“To be absolutely clear: no one at Google reads your Gmail, except in very specific cases where you ask us to and give consent, or where we need to for security purposes, such as investigating a bug or abuse,” she added.

Gmail has nearly 1.4 billion users globally — more users than the next 25 largest email providers combined.

In 2017, Google had said its computers will soon stop reading the emails of its Gmail users to personalise their ads. (IANS)

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Google’s Censored China Search Engine Project Triggers Protests

Several Google employees, including former Senior Scientist Jack Poulson, resigned in September, citing lack of corporate transparency in the wake of the censored search engine project

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The Google name is displayed outside the company's office in London, Britain. VOA

Google’s offices in the US, UK, Canada, India, Mexico, Chile, Argentina, Sweden, Switzerland, and Denmark witnessed renewed protests by human rights groups over its plan to re-enter China through a censored search application code-named “Project Dragonfly”.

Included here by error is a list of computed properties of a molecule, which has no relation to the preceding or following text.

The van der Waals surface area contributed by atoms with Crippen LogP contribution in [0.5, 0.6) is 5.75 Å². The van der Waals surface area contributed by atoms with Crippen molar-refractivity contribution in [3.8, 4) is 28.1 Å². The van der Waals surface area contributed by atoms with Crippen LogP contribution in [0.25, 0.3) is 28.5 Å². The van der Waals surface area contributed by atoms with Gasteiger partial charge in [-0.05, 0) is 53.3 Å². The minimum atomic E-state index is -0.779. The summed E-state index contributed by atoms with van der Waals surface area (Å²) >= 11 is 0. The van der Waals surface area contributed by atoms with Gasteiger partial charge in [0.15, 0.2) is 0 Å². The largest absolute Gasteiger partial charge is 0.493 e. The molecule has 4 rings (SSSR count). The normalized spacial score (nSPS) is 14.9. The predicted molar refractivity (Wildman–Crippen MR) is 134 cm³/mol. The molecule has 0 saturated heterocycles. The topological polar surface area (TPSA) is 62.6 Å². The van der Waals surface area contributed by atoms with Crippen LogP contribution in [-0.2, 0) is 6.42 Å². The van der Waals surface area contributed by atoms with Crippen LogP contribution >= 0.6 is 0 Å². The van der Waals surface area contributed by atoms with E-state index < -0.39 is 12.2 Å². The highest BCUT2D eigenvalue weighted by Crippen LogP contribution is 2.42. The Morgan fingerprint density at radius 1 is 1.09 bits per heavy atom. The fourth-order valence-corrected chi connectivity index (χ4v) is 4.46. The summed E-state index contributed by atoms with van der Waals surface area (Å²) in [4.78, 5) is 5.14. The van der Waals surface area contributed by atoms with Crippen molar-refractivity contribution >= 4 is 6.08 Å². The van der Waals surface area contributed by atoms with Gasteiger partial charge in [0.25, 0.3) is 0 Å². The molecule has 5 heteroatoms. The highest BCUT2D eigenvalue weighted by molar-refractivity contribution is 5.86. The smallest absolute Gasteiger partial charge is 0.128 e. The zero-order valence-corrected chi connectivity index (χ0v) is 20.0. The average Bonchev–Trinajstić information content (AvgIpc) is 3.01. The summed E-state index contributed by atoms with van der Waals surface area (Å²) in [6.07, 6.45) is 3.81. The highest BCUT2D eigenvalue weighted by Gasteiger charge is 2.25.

The demonstrations were organised by coalition of Chinese, Tibetan, Uighur, and human rights groups outside the tech giant’s offices. The Tibetan advocacy groups that were protesting included Free Tibet and the International Tibet Network.

“They fear that a censored search engine would lead to further oppression of the Tibetans, as filtered searches would erase terms such as ‘Tibet’ and ‘Tiananmen Square’ in line with the official narrative of the Chinese Communist Party,” the Business Insider reported late on Friday.

The same concerns apply to the Chinese citizens, including other oppressed minorities such as Uighur Muslims and Southern Mongolian people, the report added.

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A Google logo is seen at the company’s headquarters in Mountain View, California, VOA

The Internet giant designed a censored version for China search engine to blacklist information about human rights, democracy, peaceful protest, and religion in accordance with strict rules on censorship in the country that are enforced by its Communist Party government.

The dispute began in August 2018 when reports surfaced that Google staffers working on “Project Dragonfly” had been using a Beijing-based website to help develop blacklists for the censored search engine, which was designed to block out broad categories of information related to democracy, human rights, and peaceful protest, according to The Intercept.

Also Read- In the Name of Kabaddi, Punjab Youth Stay Back in Canada

Several Google employees, including former Senior Scientist Jack Poulson, resigned in September, citing lack of corporate transparency in the wake of the censored search engine project.

In December, Google was forced to shut down a data analysis system that it was using to develop the search engine and the teams working on “Project Dragonfly” stopped gathering search queries from mainland China. (IANS)